The Need for Dialogue
There has long been debate as to who posses the “Truth” of religious doctrine. Wars have been fought over it, genocides have occurred and various groups have been oppressed. These disputes stem for the idea that the LORD has chosen a single group of people as his own and has formed an intimate relationship of truth with that single group. This ideology stands in the way of progress, for the initiation of dialogue is dependent upon the acknowledgment of the validity of the others religious interpretations and traditions. This acknowledgment is unappealing because it requires people to consider perspective outside of what they consider to be the “Truth” and in turn puts the validity of their own faith into question. Judaism has a long history of struggle when it comes to engaging in interfaith dialogue. There is a tendency in Judaism to detach from the world an ignore relationships with major religions such as Islam and Christianity. In my paper I am going to prove that the Mosaic covenant of the Old Testament calls for interfaith dialog between Judaism, Christianity and Islam, and that this covenant ensures the validity of each religion in such a way that they can co-exist in our modern pluralistic world.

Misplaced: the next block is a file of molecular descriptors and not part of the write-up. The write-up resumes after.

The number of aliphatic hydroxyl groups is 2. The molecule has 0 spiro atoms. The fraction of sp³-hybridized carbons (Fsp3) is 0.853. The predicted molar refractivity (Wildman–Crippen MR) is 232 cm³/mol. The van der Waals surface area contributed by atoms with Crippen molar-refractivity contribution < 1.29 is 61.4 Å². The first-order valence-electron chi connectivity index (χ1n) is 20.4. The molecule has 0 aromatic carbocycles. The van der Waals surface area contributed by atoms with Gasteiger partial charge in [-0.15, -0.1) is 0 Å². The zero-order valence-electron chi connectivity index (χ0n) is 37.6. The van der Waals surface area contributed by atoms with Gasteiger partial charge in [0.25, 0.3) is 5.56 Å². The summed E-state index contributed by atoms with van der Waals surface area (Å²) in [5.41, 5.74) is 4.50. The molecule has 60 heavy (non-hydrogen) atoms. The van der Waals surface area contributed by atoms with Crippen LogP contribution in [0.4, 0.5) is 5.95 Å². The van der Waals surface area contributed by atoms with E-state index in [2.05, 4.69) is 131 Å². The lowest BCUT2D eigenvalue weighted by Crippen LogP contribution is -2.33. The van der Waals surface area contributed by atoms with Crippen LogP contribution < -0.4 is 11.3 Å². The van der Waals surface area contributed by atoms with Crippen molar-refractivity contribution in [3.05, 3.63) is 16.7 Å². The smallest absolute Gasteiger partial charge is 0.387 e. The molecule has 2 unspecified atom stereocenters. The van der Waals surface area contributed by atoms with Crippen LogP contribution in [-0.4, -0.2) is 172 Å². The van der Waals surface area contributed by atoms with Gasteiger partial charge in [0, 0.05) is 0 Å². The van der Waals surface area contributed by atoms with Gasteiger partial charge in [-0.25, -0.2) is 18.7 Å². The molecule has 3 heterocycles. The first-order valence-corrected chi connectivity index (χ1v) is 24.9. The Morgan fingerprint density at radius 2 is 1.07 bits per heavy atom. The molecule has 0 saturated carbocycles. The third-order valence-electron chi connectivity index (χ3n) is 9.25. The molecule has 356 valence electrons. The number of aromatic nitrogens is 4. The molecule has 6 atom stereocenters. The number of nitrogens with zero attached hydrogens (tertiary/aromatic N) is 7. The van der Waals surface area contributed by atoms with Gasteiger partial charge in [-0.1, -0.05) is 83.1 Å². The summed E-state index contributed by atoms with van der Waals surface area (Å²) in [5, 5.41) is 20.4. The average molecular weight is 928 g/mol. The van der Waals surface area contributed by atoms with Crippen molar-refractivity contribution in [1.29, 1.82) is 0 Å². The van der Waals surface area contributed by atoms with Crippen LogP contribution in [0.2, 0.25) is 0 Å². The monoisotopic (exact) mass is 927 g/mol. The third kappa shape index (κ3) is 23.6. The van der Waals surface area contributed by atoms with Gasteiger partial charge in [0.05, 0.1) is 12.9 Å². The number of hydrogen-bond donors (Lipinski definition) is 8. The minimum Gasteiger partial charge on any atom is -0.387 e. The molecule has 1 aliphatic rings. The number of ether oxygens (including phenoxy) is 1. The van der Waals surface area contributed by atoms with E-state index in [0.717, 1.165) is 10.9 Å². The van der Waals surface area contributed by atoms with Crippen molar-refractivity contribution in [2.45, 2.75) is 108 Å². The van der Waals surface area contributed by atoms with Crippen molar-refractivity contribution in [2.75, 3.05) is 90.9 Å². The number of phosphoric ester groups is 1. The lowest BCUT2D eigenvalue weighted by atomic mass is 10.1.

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The book of Exodus is the source of many of the monumental bonds formed between the LORD and his people. In this book, we encounter the greatest prophet of the Hebrew Bible. Moses was chosen by GOD to do great things. He freed his people from Egypt, lead them to the promise land and was the only person to physically see GOD and his glory. Along with the accomplishment of these amazing feats, Moses worked to bring structure to the Israelites’ way of life. In chapter twelve of the book of Exodus, we are presented with The Passover Ritual which has become a pillar of Judaism. This chapter of Exodus consists of a combination of P and E sources that reflect the intention of establishing a manner of worship that sets the people of Israel apart from the other religions of the time. The chapter begins with The LORD saying “This month shall mark for you the beginning of months; it shall be the first month of the year for you. Tell the whole congregation of Israel that on the tenth of this month they are to take a lamb for each family a lamb for each household… the lamb shall be divided in proportion to the number of people who eat it” (Exodus 12:2-4). This command from the LORD brings centralization to the way of worship by the people of Israel. They are to slaughter a lamb and follow a very specific set of rules that GOD states. The LORD will Pass through Egypt and will strike the first born of those who do not follow his commands. The repercussions to not following GODs’ command all but forces the people of Israel to do this will and in turn sets them apart from all other religions of the time. This recurring characteristic of centralized worship through a set of rules that sets the nation of Israel apart form all other groups is indicative of the P source and is seen throughout the book of Exodus.